Addled Parliament (1614) Sir Robert Killigrew Henry Bulstrode
Parliament of 1621–1622 Sir Thomas Stafford William Noy
Happy Parliament (1624–1625) Thomas Carey Francis Carew
Useless Parliament (1625)
Parliament of 1625–1626 Francis Godolphin
Parliament of 1628–1629 Sidney Godolphin William Noy
No Parliament summoned 1629–1640

MPs 1640–1832Edit

Year 1st Member 1st Party 2nd Member 2nd Party
April 1640 Sidney Godolphin Royalist William Godolphin
November 1640 Francis Godolphin Royalist
February 1643 Sidney Godolphin killed in battle – seat vacant
January 1644 Francis Godolphin disabled from sitting – seat vacant
1646 John Penrose John Thomas
December 1648 Penrose not recorded as having sat after Pride's Purge Thomas excluded in Pride's Purge – seat vacant
1653 Unrepresented in the Barebones Parliament and the First and Second Parliaments of the Protectorate
January 1659 Robert Rous Thomas Juxon
May 1659 Helston was unrepresented in the restored Rump
April 1660 Anthony Rous Alexander Penhellick
July 1660 Thomas Robinson (Sir) Francis Godolphin
1661 Sir Peter Killigrew
1665 Sir William Godolphin, Bt
1668 Sidney Godolphin Tory
Feb 1679 Sir Vyell Vyvyan, Bt
Sep 1679 Sidney Godolphin Tory
1681 Charles Godolphin
1685 Sidney Godolphin
1689 Sir John St Aubyn, Bt
1695 Francis Godolphin
1698 Sidney Godolphin
1701 Francis Godolphin[7]
1708 John Evelyn
Oct 1710 George Granville [8] Tory
Dec 1710 Robert Child
1713 Henry Campion [9] Charles Coxe [10]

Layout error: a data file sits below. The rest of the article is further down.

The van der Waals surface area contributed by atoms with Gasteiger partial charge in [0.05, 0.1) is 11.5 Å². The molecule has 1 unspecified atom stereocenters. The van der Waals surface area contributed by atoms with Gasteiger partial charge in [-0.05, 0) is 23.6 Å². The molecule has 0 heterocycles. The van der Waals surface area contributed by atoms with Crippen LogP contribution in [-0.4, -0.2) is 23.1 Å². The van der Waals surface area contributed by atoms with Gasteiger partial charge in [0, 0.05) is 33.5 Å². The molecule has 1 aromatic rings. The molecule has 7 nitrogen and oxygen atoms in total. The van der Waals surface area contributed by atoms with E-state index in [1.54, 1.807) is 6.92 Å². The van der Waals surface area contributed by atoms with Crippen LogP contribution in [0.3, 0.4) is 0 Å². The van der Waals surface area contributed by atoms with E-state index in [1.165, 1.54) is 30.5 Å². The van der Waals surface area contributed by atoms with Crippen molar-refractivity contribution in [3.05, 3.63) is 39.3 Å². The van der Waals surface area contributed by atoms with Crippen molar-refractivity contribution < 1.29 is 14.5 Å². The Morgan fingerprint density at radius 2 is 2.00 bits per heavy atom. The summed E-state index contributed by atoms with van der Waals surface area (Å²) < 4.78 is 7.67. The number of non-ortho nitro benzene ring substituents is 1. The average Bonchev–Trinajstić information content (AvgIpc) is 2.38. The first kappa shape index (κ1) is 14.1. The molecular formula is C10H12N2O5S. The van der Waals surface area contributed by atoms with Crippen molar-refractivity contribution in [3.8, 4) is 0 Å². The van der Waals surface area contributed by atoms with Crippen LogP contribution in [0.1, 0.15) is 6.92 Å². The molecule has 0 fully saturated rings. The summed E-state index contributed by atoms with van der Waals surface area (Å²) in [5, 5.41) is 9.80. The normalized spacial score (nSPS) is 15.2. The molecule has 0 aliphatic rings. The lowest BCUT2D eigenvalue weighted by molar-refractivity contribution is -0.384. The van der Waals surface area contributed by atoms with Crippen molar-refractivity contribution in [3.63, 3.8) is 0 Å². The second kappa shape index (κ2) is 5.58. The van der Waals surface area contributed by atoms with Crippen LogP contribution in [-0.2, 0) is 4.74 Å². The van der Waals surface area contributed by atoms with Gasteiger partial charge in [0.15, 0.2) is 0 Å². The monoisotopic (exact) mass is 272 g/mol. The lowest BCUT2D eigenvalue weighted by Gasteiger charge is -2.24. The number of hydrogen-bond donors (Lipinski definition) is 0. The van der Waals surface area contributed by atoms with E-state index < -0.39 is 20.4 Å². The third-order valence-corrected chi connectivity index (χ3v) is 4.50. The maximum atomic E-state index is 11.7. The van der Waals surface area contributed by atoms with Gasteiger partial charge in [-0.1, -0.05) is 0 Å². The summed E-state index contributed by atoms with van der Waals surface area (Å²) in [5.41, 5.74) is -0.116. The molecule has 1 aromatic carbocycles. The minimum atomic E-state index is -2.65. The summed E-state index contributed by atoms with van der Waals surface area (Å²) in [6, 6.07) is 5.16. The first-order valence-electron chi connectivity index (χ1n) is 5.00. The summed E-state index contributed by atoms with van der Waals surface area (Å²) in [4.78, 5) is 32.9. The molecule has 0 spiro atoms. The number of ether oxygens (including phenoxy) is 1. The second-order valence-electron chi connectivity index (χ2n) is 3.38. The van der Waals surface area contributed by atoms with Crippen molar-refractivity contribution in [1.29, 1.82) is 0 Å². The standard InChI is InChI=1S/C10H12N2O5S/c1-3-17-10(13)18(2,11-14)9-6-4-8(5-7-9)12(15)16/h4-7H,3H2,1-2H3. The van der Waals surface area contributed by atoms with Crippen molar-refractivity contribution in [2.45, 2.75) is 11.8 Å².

1714 Thomas Tonkin Alexander Pendarves Tory
1715 Sir Gilbert Heathcote, Bt Whig Sidney Godolphin
1722 Sir Robert Raymond Tory Walter Carey
1724 Sir Clement Wearg Whig
1726 Exton Sayer
1727 John Evelyn John Harris
1741 Francis Godolphin Thomas Walker Whig
1747 (Sir) John Evelyn [11]
1766 William Windham
1767 William Evelyn [12]
1768 The Earl of Clanbrassil
1774 [13] Marquess of Carmarthen Tory Francis Owen
1775 Francis Cust Philip Yorke
1780 Jocelyn Deane [14]
March 1781 Richard Barwell
June 1781 Lord Hyde Tory
1784 John Rogers
1786 Roger Wilbraham
1787 James Burges
1790 Sir Gilbert Elliot, Bt Whig Stephen Lushington [15] Whig
1795 Charles Abbot Tory [16]
1796 Richard Richards
1799 Lord Francis Osborne
1802 Viscount Fitzharris John Penn
1804 Davies Giddy
1805 Viscount Primrose
April 1806 Sir John Shelley, Bt
November 1806 Nicholas Vansittart [17] Tory John Du Ponthieu
January 1807 Thomas Brand Whig
May 1807 Sir John St Aubyn, Bt Richard Richards
July 1807 The Lord Dufferin and Claneboye
1812 William Horne Whig Hugh Hammersley
1818 Lord James Townshend Tory[18] Harrington Hudson
1826 The Marquess of Carmarthen Tory[19]
1830 Sir Samuel Brooke-Pechell, Bt Whig[18]
1831 Sackville Lane-Fox Tory[18]
1832 Representation reduced to one member

MPs 1832–1885Edit

Election Member Party
1832 Representation reduced to one member
1832 Sackville Lane-Fox Conservative[18]
1835 Lord James Townshend Conservative[18]
1837 Viscount Cantelupe Conservative[18]
1840 by-election John Basset Conservative[18]
1841 Sir Richard Vyvyan, Bt Conservative[18]
1857 Charles Trueman Whig[20]
1859 John Jope Rogers[21] Conservative
1865 Adolphus William Young Liberal
1866 by-election[22] Robert Campbell Liberal
Sir William Brett Conservative
1868 Adolphus William Young Liberal
1880 William Molesworth-St Aubyn Conservative
1885 constituency abolished

ElectionsEdit

Elections in the 1880sEdit

General election 1880: Helston [23][24]
Party Candidate Votes % ±%
Conservative William Molesworth-St Aubyn 466 52.1 +5.1
Liberal Adolphus William Young 429 47.9 −5.1
Majority 37 4.2 N/A
Turnout 895 84.2 −1.7
Registered electors 1,063
Conservative gain from Liberal Swing +5.1

Elections in the 1870sEdit

General election 1874: Helston [24]
Party Candidate Votes % ±%
Liberal Adolphus William Young 473 53.0 −3.9
Conservative William Nassau Lees[25] 420 47.0 +3.9
Majority 53 5.0 −7.8
Turnout 893 85.9 +1.5
Registered electors 1,040
Liberal hold Swing −3.9

Elections in the 1860sEdit

General election 1868: Helston [24]
Party Candidate Votes % ±%
Liberal Adolphus William Young 494 56.9 +5.2